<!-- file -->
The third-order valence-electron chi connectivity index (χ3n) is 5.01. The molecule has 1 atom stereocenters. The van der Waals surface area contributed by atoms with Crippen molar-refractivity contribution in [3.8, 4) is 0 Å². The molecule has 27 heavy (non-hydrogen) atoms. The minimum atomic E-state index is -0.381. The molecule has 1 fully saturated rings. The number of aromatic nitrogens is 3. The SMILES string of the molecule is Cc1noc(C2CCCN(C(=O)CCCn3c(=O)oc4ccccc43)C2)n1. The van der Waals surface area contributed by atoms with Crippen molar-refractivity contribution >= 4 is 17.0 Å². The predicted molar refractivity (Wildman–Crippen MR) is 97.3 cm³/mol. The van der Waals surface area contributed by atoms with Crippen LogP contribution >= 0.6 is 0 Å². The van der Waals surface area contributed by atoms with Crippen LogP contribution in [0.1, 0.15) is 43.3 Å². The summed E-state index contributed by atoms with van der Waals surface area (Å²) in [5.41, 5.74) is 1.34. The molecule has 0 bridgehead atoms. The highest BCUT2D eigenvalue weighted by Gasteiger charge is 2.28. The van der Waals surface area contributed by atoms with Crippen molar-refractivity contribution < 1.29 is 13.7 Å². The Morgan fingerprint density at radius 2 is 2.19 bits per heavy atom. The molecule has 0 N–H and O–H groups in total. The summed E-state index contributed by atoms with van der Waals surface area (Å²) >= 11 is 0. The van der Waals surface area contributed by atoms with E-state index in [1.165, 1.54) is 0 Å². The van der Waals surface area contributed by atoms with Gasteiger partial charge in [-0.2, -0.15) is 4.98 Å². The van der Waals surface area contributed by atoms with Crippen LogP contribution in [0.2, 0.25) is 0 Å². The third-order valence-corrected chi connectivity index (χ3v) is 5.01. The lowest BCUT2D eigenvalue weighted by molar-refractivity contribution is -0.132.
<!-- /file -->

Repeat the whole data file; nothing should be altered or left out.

The third-order valence-electron chi connectivity index (χ3n) is 5.01. The molecule has 1 atom stereocenters. The van der Waals surface area contributed by atoms with Crippen molar-refractivity contribution in [3.8, 4) is 0 Å². The molecule has 27 heavy (non-hydrogen) atoms. The minimum atomic E-state index is -0.381. The molecule has 1 fully saturated rings. The number of aromatic nitrogens is 3. The SMILES string of the molecule is Cc1noc(C2CCCN(C(=O)CCCn3c(=O)oc4ccccc43)C2)n1. The van der Waals surface area contributed by atoms with Crippen molar-refractivity contribution >= 4 is 17.0 Å². The predicted molar refractivity (Wildman–Crippen MR) is 97.3 cm³/mol. The van der Waals surface area contributed by atoms with Crippen LogP contribution >= 0.6 is 0 Å². The van der Waals surface area contributed by atoms with Crippen LogP contribution in [0.1, 0.15) is 43.3 Å². The summed E-state index contributed by atoms with van der Waals surface area (Å²) in [5.41, 5.74) is 1.34. The molecule has 0 bridgehead atoms. The highest BCUT2D eigenvalue weighted by Gasteiger charge is 2.28. The van der Waals surface area contributed by atoms with Crippen molar-refractivity contribution < 1.29 is 13.7 Å². The Morgan fingerprint density at radius 2 is 2.19 bits per heavy atom. The molecule has 0 N–H and O–H groups in total. The summed E-state index contributed by atoms with van der Waals surface area (Å²) >= 11 is 0. The van der Waals surface area contributed by atoms with E-state index in [1.165, 1.54) is 0 Å². The van der Waals surface area contributed by atoms with Gasteiger partial charge in [-0.2, -0.15) is 4.98 Å². The van der Waals surface area contributed by atoms with Crippen LogP contribution in [0.2, 0.25) is 0 Å². The third-order valence-corrected chi connectivity index (χ3v) is 5.01. The lowest BCUT2D eigenvalue weighted by molar-refractivity contribution is -0.132.